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In mathematics and graph theory, a distance matrix is a matrix A containing the pairwise distances (d) of a set of points a1...n in the form [[dij]]. An example from every-day life are road distance tables that list the pairwise distances between towns (cf. illustration).


Fig.1. An every-day example of a distance matrix listing road distances (in km) between important Russian tows.

In the case of stemmatics, the points a1...n are text-samples from n witnesses. The mapping from a space of text-strings (w) to the distance matrix may be described as f: L(w×n) → ℝ(n×n). For n points this matrix will thus be an n×n-matrix. The distance between the points may be measured by any metric on the underlying space on which the points are defined. Therefore, the mapping f depends on the metric used, i.e. the kind of distance measure one chooses to use between the points. A simple example would be to define any change of a letter as a distance 1, so the distance between a=‘hortus’ and b=‘ortus’ would be dab = 1.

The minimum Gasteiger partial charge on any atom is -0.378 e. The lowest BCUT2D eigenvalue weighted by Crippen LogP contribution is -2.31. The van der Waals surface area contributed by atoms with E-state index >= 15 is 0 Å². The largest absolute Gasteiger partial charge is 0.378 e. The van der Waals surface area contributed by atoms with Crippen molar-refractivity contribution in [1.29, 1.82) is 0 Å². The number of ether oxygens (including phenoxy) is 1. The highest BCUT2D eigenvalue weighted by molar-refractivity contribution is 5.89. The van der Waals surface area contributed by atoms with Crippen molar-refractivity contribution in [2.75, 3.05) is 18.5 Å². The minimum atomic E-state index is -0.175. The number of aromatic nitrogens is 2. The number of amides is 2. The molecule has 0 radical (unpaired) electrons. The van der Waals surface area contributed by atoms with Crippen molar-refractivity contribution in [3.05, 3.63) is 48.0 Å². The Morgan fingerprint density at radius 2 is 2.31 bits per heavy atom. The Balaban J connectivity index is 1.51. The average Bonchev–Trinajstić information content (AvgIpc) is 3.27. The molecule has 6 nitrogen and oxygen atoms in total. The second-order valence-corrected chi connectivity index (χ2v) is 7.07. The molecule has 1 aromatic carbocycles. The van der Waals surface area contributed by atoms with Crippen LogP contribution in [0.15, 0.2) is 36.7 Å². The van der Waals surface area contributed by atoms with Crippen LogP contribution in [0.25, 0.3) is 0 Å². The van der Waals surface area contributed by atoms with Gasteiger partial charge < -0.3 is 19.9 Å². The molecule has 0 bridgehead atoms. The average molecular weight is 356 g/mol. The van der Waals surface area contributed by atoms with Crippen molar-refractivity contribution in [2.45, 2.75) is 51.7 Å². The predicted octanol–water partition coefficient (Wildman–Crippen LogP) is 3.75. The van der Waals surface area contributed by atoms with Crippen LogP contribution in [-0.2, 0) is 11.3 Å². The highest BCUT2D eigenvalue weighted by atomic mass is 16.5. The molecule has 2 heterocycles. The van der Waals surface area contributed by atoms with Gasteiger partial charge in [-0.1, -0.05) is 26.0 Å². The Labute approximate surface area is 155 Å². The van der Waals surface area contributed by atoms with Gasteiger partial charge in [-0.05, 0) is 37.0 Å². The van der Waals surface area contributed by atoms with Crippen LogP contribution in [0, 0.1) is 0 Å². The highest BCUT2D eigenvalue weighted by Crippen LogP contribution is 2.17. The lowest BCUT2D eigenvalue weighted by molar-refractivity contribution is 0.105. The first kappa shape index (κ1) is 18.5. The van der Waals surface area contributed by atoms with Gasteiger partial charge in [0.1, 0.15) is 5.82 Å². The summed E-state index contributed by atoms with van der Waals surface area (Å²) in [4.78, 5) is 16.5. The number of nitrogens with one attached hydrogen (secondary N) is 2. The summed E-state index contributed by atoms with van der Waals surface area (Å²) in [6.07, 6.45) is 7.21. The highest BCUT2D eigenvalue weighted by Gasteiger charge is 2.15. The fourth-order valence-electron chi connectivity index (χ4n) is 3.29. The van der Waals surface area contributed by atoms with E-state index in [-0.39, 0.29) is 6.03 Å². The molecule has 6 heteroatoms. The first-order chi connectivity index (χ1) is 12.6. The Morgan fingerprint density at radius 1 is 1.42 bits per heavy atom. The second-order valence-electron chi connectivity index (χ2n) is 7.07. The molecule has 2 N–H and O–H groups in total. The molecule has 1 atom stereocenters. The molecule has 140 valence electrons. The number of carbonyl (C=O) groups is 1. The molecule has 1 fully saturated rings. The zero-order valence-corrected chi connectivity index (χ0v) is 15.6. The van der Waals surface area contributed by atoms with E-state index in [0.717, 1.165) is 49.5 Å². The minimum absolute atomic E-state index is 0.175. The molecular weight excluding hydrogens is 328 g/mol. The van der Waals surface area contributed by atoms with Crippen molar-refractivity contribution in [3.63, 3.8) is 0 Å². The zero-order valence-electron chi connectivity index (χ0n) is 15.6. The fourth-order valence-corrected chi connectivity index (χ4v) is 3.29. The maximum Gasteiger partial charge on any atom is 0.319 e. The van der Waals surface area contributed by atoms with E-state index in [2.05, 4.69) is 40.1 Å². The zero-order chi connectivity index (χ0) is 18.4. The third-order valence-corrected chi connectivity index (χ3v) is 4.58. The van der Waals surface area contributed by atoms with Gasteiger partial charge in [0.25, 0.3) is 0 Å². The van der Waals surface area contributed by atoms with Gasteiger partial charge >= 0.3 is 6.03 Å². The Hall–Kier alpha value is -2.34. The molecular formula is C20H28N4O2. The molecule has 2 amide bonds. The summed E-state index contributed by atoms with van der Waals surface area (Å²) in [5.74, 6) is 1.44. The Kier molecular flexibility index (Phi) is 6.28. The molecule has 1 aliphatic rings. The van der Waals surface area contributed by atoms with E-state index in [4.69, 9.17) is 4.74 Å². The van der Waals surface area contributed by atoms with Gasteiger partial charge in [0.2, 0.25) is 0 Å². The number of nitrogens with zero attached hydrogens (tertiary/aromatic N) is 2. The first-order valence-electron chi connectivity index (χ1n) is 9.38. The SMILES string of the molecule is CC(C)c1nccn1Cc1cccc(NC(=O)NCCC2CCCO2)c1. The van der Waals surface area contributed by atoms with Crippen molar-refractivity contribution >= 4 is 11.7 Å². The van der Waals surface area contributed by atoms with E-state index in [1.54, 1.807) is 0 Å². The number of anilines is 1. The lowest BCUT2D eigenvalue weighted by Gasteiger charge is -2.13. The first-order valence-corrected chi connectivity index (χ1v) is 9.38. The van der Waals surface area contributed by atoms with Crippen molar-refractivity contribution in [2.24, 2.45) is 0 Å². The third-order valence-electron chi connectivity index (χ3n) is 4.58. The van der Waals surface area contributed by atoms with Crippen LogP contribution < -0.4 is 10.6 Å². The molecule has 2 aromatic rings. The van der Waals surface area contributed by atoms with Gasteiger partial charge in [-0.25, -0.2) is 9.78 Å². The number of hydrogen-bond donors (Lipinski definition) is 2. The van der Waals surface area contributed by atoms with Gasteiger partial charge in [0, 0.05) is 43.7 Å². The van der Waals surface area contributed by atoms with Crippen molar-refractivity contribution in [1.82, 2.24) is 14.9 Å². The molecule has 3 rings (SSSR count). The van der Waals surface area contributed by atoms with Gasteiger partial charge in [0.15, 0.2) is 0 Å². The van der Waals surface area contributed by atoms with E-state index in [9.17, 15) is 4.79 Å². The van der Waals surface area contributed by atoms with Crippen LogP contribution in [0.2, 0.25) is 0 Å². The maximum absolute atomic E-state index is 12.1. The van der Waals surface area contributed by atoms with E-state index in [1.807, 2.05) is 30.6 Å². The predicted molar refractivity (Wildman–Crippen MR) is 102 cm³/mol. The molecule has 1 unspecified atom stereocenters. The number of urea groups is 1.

From the definition of a metric follow some basic properties: the matrix is symmetrical (the distance from a to b is by definition equal to the one from b to a); its trace is 0 (the distance between a and a must be 0 for all a); all entries dab ≤ 0, and equal to 0 if and only if a = b; for its entries the triangle inequality holds (dac ≤ dab + dbc). As the matrix is by definition symmetrical, often only its lower left half is given (as in the illustration above) as the upper right half would be its mirror-image.

For manuscript traditions an adequate metric may be defined (one that reflects the psychological “distance” between readings) and a distance matrix calculated. The aim here should be to assign a large distance to changes that are unlikely to happen independently and may be hard to revert by a thinking copyist (cf. Leitfehler), whereas trivial changes (like orthographic ones) should be assigned a very small distance. Cf. Leitfehler-based method.

There is standard software to approximate the optimal tree from a given distance matrix, e.g. in the open-source PHYLIP package. Note that no oriented tree (i.e. a  real stemma) can be gained from a distance matrix without additional information as the latter does not contain orientation. Cf. polarisation.

Cf. distance-based methods.

In other languages

DE: Distanzmatrix
FR: matrice de distance
IT: matrice di distanza


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